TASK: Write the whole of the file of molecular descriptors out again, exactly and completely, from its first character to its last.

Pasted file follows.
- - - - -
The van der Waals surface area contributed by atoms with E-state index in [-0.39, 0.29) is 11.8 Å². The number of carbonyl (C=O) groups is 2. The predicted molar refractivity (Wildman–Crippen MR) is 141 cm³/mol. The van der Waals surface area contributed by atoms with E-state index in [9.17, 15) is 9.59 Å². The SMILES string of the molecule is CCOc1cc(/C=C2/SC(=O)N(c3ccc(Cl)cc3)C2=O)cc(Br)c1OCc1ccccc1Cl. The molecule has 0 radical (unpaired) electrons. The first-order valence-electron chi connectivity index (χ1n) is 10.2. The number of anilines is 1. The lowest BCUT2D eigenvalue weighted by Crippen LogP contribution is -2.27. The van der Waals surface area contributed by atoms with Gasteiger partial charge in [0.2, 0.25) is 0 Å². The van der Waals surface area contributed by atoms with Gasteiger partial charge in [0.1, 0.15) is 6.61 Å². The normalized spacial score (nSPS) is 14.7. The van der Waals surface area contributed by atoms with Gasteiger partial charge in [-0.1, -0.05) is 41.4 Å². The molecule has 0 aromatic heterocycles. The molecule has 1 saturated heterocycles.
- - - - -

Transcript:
The van der Waals surface area contributed by atoms with E-state index in [-0.39, 0.29) is 11.8 Å². The number of carbonyl (C=O) groups is 2. The predicted molar refractivity (Wildman–Crippen MR) is 141 cm³/mol. The van der Waals surface area contributed by atoms with E-state index in [9.17, 15) is 9.59 Å². The SMILES string of the molecule is CCOc1cc(/C=C2/SC(=O)N(c3ccc(Cl)cc3)C2=O)cc(Br)c1OCc1ccccc1Cl. The molecule has 0 radical (unpaired) electrons. The first-order valence-electron chi connectivity index (χ1n) is 10.2. The number of anilines is 1. The lowest BCUT2D eigenvalue weighted by Crippen LogP contribution is -2.27. The van der Waals surface area contributed by atoms with Gasteiger partial charge in [0.2, 0.25) is 0 Å². The van der Waals surface area contributed by atoms with Gasteiger partial charge in [0.1, 0.15) is 6.61 Å². The normalized spacial score (nSPS) is 14.7. The van der Waals surface area contributed by atoms with Gasteiger partial charge in [-0.1, -0.05) is 41.4 Å². The molecule has 0 aromatic heterocycles. The molecule has 1 saturated heterocycles.